• Low-grade fever, chills, sweating
  • Chest pain; pain in chest increases on coughing or swallowing
  • Dry cough
  • Fatigue, anxiety
  • Difficulty breathing, which gets worse especially while reclining or lying down, but gets better on sitting, leaning forward or standing
  • Rapid heart rate, heart palpitations
  • Pain in the back
  • Swelling of the legs and feet (edema)
  • Signs and symptoms of the underlying condition or disorder

How is Non-infectious Pericarditis Diagnosed?

A diagnosis of Non-Infectious Pericarditis may be made as follows:

  • A thorough physical examination with a complete medical history
  • If symptoms are noted, the healthcare provider may need a full medical history to correlate the condition and rule out other possible causes of infection
  • A stethoscope is used to listen to the heartbeat; if a faint sound is heard, it can usually raise suspicion/concern for the healthcare provider

A series of tests to view structures and fluid present in the heart may then be ordered, for further observation of the condition. These tests may include:

  • Blood test to determine the underlying disorder
  • Blood culture to determine the causative organism, if bacterial or fungal infection is suspected
  • X-ray of chest
  • CT or MRI scan of the chest
  • Echocardiogram

The radiology imaging tests may show the presence of any abnormal fluid levels around the heart, within the pericardial sac.

  • Sometimes, depending on the clinical situation, abnormal fluid in the pericardial sac may be cultured, to determine if there is an infectious cause
  • The fluid is collected by aspiration through a procedure called pericardiocentisis

Many clinical conditions may have similar signs and symptoms. Your healthcare provider may perform additional tests to rule out other clinical conditions to arrive at a definitive diagnosis.

What are the possible Complications of Non-infectious Pericarditis?

The following complications may occur due to Non-Infectious Pericarditis:

  • Constrictive pericarditis, a condition wherein the heart function is restricted, due to compression by the surrounding pericardial sac
  • Swelling of the lungs (pulmonary edema)
  • Cardiac tamponade (accumulation of excess fluid)
  • Shock: A condition which can result in failure of vital organs in the body
  • Complications that arise from the underlying condition or disorder
  • The condition may recur (recurrent pericarditis) or last for many years (chronic pericarditis)

How is Non-infectious Pericarditis Treated?

The underlying condition must be treated, in order to effectively control and cure pericarditis. The treatment of Non-Infectious Pericarditis may include the following measures:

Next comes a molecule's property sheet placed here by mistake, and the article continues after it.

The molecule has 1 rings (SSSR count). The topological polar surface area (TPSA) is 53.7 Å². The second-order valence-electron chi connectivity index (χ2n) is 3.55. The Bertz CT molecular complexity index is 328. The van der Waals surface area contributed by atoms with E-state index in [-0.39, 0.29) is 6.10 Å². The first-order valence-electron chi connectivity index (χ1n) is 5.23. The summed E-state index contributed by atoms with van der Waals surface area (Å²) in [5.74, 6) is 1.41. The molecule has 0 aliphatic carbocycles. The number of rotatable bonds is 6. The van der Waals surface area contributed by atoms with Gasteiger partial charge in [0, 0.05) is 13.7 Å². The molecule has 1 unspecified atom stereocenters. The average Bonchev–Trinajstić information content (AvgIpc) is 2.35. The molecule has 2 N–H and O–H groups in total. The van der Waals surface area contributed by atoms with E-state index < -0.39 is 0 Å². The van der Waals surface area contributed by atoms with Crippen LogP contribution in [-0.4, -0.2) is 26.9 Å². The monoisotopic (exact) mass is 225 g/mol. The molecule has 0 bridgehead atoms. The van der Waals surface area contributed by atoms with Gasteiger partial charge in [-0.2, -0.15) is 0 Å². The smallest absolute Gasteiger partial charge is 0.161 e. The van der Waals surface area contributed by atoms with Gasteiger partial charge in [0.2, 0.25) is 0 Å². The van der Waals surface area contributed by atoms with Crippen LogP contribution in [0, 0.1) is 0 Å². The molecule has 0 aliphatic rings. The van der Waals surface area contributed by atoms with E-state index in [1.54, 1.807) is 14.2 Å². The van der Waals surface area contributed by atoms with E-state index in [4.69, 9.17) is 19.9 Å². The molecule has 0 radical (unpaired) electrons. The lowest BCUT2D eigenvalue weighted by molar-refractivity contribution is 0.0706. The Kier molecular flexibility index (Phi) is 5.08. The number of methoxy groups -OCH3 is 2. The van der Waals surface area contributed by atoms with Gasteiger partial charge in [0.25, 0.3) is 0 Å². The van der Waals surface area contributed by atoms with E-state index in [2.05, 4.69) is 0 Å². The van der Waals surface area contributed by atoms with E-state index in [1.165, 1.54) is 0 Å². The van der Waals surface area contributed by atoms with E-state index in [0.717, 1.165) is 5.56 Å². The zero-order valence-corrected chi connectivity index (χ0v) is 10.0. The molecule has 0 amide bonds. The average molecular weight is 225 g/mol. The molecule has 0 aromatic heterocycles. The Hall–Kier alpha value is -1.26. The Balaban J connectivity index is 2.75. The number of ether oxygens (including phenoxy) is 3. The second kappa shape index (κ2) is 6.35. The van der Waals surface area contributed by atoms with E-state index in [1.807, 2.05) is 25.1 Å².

• The use of medications to manage pain such as:
    • Analgesics (to relieve pain)
    • Anti-inflammatory medication (to decrease inflammation)
  • Most cases of Non-Infectious Pericarditis are due to autoimmune disorders, and hence, steroidal therapy may be used to treat underlying disorder
  • Plenty of rest (bed rest) will be recommended as well
  • If there is a severe buildup of fluid, a small cut is made in the pericardium, to allow drainage of the fluid. This procedure is called pericardiocentesis
  • Additionally, diuretics to help decrease excess fluid accumulation in the body, may be administered
  • The treatment for recurrent pericarditis (arising from acute pericarditis) is using colchicine medication

How can Non-infectious Pericarditis be Prevented?

A few preventative tips for Non-Infectious Pericarditis may include:

  • Undertaking proper treatment of underlying autoimmune conditions and other disorders
  • Maintaining a healthy lifestyle and diet
  • If an individual has a weakened immune system, then appropriate treatment to boost the immune system can help prevent Non-Infectious Pericarditis

What is the Prognosis of Non-infectious Pericarditis? (Outcomes/Resolutions)

  • Non-Infectious Pericarditis can lead to life-threatening symptoms, if the condition is left untreated. The prognosis depends on the severity of the signs and symptoms of the underlying condition
  • If the condition is diagnosed early and treated effectively, the affected individuals typically make a full recovery

Additional and Relevant Useful Information for Non-infectious Pericarditis:

The following DoveMed website link is a useful resource for additional information:


What are some Useful Resources for Additional Information?

References and Information Sources used for the Article:

Helpful Peer-Reviewed Medical Articles:

Reviewed and Approved by a member of the DoveMed Editorial Board
First uploaded: July 19, 2016
Last updated: Dec. 11, 2018